Developing the Young Workforce Vs Circle the Schools
I compare policy makers attempts with reform and change with Californina based tech companies and startups regularly in my blog.

When reading through the Scottish Governments Developing the Youth Workforce document, I felt that a lot of time and money could have been saved by getting in touch with San Francisco's One City organisers. Here are my thoughts on that particular issue:  Developing the Youth Workforce and Circle the Schools

After writing this post the Circle the Schools organisers got in touch and we had a conversation where we expressed an interest in collaborating with one another, all within the space of a week. So it it makes sense to me to look to California for solutions to these kind of issues.
EdTech Is Tough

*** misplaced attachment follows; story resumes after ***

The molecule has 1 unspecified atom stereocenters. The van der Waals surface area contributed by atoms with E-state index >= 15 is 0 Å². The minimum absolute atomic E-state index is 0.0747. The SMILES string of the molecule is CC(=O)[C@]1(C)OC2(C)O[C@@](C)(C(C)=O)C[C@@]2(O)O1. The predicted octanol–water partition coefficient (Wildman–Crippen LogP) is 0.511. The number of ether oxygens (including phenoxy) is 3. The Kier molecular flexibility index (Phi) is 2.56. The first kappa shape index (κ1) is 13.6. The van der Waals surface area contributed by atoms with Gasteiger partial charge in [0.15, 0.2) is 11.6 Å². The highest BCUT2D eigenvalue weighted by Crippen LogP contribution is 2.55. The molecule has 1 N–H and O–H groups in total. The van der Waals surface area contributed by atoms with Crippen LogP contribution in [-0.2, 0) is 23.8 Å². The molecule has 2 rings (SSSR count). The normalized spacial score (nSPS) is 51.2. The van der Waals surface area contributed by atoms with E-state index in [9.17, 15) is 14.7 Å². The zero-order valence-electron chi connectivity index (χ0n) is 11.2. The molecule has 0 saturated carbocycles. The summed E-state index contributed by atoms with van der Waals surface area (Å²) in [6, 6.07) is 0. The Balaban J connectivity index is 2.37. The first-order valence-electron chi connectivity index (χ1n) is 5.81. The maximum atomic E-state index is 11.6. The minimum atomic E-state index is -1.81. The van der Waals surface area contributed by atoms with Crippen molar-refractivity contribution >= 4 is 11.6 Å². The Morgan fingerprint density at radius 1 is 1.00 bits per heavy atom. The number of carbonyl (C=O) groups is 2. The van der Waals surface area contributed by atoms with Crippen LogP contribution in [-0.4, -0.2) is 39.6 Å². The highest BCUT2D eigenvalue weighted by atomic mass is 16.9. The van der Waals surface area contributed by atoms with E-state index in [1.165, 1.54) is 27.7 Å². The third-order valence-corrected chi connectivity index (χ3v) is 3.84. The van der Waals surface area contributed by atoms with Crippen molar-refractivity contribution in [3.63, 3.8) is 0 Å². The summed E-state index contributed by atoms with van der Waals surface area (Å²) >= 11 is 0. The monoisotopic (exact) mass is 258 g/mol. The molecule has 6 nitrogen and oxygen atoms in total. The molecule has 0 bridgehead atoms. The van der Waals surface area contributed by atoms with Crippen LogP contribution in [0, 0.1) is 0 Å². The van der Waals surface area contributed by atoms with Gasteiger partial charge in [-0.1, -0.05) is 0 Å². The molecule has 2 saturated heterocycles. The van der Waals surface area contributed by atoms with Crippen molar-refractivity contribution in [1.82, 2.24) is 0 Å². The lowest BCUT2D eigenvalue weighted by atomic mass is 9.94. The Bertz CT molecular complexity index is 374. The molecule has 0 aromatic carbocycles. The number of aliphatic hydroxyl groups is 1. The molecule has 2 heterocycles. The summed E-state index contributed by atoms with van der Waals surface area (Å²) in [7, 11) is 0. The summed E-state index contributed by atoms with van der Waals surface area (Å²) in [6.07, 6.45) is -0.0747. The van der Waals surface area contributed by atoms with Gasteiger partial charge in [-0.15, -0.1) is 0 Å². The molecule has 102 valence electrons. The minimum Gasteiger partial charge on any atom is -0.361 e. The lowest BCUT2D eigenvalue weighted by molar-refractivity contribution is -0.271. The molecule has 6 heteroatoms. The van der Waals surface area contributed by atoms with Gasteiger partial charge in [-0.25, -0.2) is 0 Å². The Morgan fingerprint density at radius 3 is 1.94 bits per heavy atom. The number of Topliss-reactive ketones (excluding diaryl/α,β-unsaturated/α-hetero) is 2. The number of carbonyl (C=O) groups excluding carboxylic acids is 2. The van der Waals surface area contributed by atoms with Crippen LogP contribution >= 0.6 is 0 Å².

Over the last week I've been using Twitter (Another Silicon Valley startup) to demonstrate how challenging education can be to engage with, as well as suggesting ways to improve things. The usual caveat here: this is not a criticism of educators, but is down to a number of factors.
The issues here are significant and the kind of innovators and investors who could help facilitate a "nation of innovation in education" are shying away from EdTech, as the market is too difficult.

Will Scotland be able to operate at the pace that's needed in education if tried and tested products that have been around for 9 years (and are free!), but appears to only have around 30% of uptake?
If we take all of the above into account, as well as Declara's response for dealing with this "EdTech is tough" problem;